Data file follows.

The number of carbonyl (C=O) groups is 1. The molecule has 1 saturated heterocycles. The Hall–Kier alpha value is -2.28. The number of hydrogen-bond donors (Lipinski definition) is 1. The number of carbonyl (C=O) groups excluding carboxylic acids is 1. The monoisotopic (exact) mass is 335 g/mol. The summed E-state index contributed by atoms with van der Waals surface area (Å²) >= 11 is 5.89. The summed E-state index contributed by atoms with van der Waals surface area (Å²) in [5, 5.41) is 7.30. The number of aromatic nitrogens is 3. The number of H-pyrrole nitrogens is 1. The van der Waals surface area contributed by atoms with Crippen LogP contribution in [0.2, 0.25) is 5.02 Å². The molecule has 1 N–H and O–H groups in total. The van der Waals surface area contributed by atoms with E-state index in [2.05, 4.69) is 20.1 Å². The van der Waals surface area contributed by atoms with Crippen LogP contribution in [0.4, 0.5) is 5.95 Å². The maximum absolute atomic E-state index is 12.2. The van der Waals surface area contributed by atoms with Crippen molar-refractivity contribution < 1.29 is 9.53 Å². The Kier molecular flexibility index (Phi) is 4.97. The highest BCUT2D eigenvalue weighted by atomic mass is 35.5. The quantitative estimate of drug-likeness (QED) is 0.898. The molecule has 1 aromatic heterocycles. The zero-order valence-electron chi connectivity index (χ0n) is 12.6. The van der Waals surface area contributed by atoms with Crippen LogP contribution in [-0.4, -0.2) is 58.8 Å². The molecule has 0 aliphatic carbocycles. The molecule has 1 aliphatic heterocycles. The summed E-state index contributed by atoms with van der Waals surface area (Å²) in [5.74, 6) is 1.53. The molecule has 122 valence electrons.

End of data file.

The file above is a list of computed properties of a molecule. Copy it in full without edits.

The number of carbonyl (C=O) groups is 1. The molecule has 1 saturated heterocycles. The Hall–Kier alpha value is -2.28. The number of hydrogen-bond donors (Lipinski definition) is 1. The number of carbonyl (C=O) groups excluding carboxylic acids is 1. The monoisotopic (exact) mass is 335 g/mol. The summed E-state index contributed by atoms with van der Waals surface area (Å²) >= 11 is 5.89. The summed E-state index contributed by atoms with van der Waals surface area (Å²) in [5, 5.41) is 7.30. The number of aromatic nitrogens is 3. The number of H-pyrrole nitrogens is 1. The van der Waals surface area contributed by atoms with Crippen LogP contribution in [0.2, 0.25) is 5.02 Å². The molecule has 1 N–H and O–H groups in total. The van der Waals surface area contributed by atoms with E-state index in [2.05, 4.69) is 20.1 Å². The van der Waals surface area contributed by atoms with Crippen LogP contribution in [0.4, 0.5) is 5.95 Å². The maximum absolute atomic E-state index is 12.2. The van der Waals surface area contributed by atoms with Crippen molar-refractivity contribution < 1.29 is 9.53 Å². The Kier molecular flexibility index (Phi) is 4.97. The highest BCUT2D eigenvalue weighted by atomic mass is 35.5. The quantitative estimate of drug-likeness (QED) is 0.898. The molecule has 1 aromatic heterocycles. The zero-order valence-electron chi connectivity index (χ0n) is 12.6. The van der Waals surface area contributed by atoms with Crippen LogP contribution in [-0.4, -0.2) is 58.8 Å². The molecule has 0 aliphatic carbocycles. The molecule has 1 aliphatic heterocycles. The summed E-state index contributed by atoms with van der Waals surface area (Å²) in [5.74, 6) is 1.53. The molecule has 122 valence electrons.